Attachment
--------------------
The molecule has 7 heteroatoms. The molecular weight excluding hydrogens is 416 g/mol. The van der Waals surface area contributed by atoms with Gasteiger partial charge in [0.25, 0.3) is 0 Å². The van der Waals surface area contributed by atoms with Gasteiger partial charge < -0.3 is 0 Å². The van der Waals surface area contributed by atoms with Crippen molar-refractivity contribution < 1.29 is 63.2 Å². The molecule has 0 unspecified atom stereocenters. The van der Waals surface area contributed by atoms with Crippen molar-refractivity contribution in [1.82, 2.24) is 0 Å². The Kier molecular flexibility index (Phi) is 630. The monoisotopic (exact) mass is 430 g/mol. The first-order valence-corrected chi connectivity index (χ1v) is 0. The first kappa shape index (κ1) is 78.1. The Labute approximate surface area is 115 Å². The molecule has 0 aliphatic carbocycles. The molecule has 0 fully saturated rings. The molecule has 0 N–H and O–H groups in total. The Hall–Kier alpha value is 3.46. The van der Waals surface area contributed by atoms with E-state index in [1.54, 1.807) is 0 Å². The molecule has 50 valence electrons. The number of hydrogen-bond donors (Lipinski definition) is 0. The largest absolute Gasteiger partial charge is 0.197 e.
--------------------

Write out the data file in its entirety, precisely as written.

The molecule has 7 heteroatoms. The molecular weight excluding hydrogens is 416 g/mol. The van der Waals surface area contributed by atoms with Gasteiger partial charge in [0.25, 0.3) is 0 Å². The van der Waals surface area contributed by atoms with Gasteiger partial charge < -0.3 is 0 Å². The van der Waals surface area contributed by atoms with Crippen molar-refractivity contribution < 1.29 is 63.2 Å². The molecule has 0 unspecified atom stereocenters. The van der Waals surface area contributed by atoms with Crippen molar-refractivity contribution in [1.82, 2.24) is 0 Å². The Kier molecular flexibility index (Phi) is 630. The monoisotopic (exact) mass is 430 g/mol. The first-order valence-corrected chi connectivity index (χ1v) is 0. The first kappa shape index (κ1) is 78.1. The Labute approximate surface area is 115 Å². The molecule has 0 aliphatic carbocycles. The molecule has 0 fully saturated rings. The molecule has 0 N–H and O–H groups in total. The Hall–Kier alpha value is 3.46. The van der Waals surface area contributed by atoms with E-state index in [1.54, 1.807) is 0 Å². The molecule has 50 valence electrons. The number of hydrogen-bond donors (Lipinski definition) is 0. The largest absolute Gasteiger partial charge is 0.197 e.